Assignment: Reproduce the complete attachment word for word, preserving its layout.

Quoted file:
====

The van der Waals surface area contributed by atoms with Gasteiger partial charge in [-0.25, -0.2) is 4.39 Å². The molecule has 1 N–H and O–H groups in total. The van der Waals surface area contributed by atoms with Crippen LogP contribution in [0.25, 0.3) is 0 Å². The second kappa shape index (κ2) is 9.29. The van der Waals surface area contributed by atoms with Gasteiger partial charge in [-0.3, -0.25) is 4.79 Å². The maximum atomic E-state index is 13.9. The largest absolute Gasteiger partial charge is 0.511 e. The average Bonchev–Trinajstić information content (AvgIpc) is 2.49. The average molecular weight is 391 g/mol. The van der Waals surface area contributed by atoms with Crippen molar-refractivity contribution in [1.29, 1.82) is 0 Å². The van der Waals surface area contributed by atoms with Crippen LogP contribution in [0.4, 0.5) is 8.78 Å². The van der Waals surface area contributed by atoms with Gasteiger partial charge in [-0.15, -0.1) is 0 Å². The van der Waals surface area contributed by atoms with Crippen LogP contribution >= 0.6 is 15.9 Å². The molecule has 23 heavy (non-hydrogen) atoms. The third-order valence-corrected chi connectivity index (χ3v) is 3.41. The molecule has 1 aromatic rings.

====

The van der Waals surface area contributed by atoms with Gasteiger partial charge in [-0.25, -0.2) is 4.39 Å². The molecule has 1 N–H and O–H groups in total. The van der Waals surface area contributed by atoms with Crippen LogP contribution in [0.25, 0.3) is 0 Å². The second kappa shape index (κ2) is 9.29. The van der Waals surface area contributed by atoms with Gasteiger partial charge in [-0.3, -0.25) is 4.79 Å². The maximum atomic E-state index is 13.9. The largest absolute Gasteiger partial charge is 0.511 e. The average Bonchev–Trinajstić information content (AvgIpc) is 2.49. The average molecular weight is 391 g/mol. The van der Waals surface area contributed by atoms with Crippen molar-refractivity contribution in [1.29, 1.82) is 0 Å². The van der Waals surface area contributed by atoms with Crippen LogP contribution in [0.4, 0.5) is 8.78 Å². The van der Waals surface area contributed by atoms with Gasteiger partial charge in [-0.15, -0.1) is 0 Å². The van der Waals surface area contributed by atoms with Crippen LogP contribution >= 0.6 is 15.9 Å². The molecule has 23 heavy (non-hydrogen) atoms. The third-order valence-corrected chi connectivity index (χ3v) is 3.41. The molecule has 1 aromatic rings.